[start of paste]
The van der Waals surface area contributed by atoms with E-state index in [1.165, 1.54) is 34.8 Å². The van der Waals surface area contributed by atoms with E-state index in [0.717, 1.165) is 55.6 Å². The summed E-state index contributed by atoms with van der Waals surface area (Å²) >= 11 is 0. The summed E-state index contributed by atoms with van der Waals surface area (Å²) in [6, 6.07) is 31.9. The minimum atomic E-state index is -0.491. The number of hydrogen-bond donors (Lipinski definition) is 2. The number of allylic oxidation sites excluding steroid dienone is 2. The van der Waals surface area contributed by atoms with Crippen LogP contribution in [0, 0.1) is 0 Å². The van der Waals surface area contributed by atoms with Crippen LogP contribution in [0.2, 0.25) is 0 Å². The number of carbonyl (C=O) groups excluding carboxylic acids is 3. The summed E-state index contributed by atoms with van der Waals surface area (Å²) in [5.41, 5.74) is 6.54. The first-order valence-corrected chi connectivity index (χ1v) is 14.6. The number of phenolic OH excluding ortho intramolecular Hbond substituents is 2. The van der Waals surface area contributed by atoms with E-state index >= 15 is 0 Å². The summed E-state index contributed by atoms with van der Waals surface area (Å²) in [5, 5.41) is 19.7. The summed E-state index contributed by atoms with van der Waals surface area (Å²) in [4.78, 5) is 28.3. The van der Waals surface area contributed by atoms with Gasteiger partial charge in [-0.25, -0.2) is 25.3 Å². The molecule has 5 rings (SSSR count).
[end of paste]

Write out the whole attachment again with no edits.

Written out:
The van der Waals surface area contributed by atoms with E-state index in [1.165, 1.54) is 34.8 Å². The van der Waals surface area contributed by atoms with E-state index in [0.717, 1.165) is 55.6 Å². The summed E-state index contributed by atoms with van der Waals surface area (Å²) >= 11 is 0. The summed E-state index contributed by atoms with van der Waals surface area (Å²) in [6, 6.07) is 31.9. The minimum atomic E-state index is -0.491. The number of hydrogen-bond donors (Lipinski definition) is 2. The number of allylic oxidation sites excluding steroid dienone is 2. The van der Waals surface area contributed by atoms with Crippen LogP contribution in [0, 0.1) is 0 Å². The van der Waals surface area contributed by atoms with Crippen LogP contribution in [0.2, 0.25) is 0 Å². The number of carbonyl (C=O) groups excluding carboxylic acids is 3. The summed E-state index contributed by atoms with van der Waals surface area (Å²) in [5.41, 5.74) is 6.54. The first-order valence-corrected chi connectivity index (χ1v) is 14.6. The number of phenolic OH excluding ortho intramolecular Hbond substituents is 2. The van der Waals surface area contributed by atoms with E-state index >= 15 is 0 Å². The summed E-state index contributed by atoms with van der Waals surface area (Å²) in [5, 5.41) is 19.7. The summed E-state index contributed by atoms with van der Waals surface area (Å²) in [4.78, 5) is 28.3. The van der Waals surface area contributed by atoms with Gasteiger partial charge in [-0.25, -0.2) is 25.3 Å². The molecule has 5 rings (SSSR count).